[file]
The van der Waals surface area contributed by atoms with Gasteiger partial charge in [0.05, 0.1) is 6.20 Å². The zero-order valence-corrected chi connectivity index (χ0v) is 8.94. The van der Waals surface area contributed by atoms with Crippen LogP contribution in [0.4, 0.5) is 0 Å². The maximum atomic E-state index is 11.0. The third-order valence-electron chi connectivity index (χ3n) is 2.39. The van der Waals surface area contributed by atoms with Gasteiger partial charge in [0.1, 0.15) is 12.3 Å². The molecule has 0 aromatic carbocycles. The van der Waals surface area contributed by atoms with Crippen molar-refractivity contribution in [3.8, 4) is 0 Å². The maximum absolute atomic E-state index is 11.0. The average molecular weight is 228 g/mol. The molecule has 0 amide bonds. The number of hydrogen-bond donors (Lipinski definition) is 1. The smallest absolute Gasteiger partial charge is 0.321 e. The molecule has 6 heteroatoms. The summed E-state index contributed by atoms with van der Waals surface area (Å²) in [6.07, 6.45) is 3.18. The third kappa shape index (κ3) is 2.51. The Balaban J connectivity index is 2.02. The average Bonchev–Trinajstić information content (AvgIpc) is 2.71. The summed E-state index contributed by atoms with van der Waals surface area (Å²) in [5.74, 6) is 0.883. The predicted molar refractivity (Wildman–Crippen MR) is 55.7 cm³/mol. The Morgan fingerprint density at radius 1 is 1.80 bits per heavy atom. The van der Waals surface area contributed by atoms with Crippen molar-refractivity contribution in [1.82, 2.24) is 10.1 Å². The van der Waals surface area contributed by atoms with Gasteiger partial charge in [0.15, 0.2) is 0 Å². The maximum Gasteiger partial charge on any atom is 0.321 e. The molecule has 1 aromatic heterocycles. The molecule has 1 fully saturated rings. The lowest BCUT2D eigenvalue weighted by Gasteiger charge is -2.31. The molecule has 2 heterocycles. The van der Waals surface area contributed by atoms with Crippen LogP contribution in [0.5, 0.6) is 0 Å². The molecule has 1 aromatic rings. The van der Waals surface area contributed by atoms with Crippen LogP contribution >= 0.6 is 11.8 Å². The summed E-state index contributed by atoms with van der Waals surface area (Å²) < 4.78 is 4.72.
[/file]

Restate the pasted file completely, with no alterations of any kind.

The van der Waals surface area contributed by atoms with Gasteiger partial charge in [0.05, 0.1) is 6.20 Å². The zero-order valence-corrected chi connectivity index (χ0v) is 8.94. The van der Waals surface area contributed by atoms with Crippen LogP contribution in [0.4, 0.5) is 0 Å². The maximum atomic E-state index is 11.0. The third-order valence-electron chi connectivity index (χ3n) is 2.39. The van der Waals surface area contributed by atoms with Gasteiger partial charge in [0.1, 0.15) is 12.3 Å². The molecule has 0 aromatic carbocycles. The van der Waals surface area contributed by atoms with Crippen molar-refractivity contribution in [3.8, 4) is 0 Å². The maximum absolute atomic E-state index is 11.0. The average molecular weight is 228 g/mol. The molecule has 0 amide bonds. The number of hydrogen-bond donors (Lipinski definition) is 1. The smallest absolute Gasteiger partial charge is 0.321 e. The molecule has 6 heteroatoms. The summed E-state index contributed by atoms with van der Waals surface area (Å²) in [6.07, 6.45) is 3.18. The third kappa shape index (κ3) is 2.51. The Balaban J connectivity index is 2.02. The average Bonchev–Trinajstić information content (AvgIpc) is 2.71. The summed E-state index contributed by atoms with van der Waals surface area (Å²) in [5.74, 6) is 0.883. The predicted molar refractivity (Wildman–Crippen MR) is 55.7 cm³/mol. The Morgan fingerprint density at radius 1 is 1.80 bits per heavy atom. The van der Waals surface area contributed by atoms with Crippen molar-refractivity contribution in [1.82, 2.24) is 10.1 Å². The van der Waals surface area contributed by atoms with Gasteiger partial charge in [0.15, 0.2) is 0 Å². The maximum Gasteiger partial charge on any atom is 0.321 e. The molecule has 1 aromatic heterocycles. The molecule has 1 fully saturated rings. The lowest BCUT2D eigenvalue weighted by Gasteiger charge is -2.31. The molecule has 2 heterocycles. The van der Waals surface area contributed by atoms with Crippen LogP contribution in [0.5, 0.6) is 0 Å². The molecule has 1 aromatic rings. The van der Waals surface area contributed by atoms with Crippen LogP contribution >= 0.6 is 11.8 Å². The summed E-state index contributed by atoms with van der Waals surface area (Å²) < 4.78 is 4.72.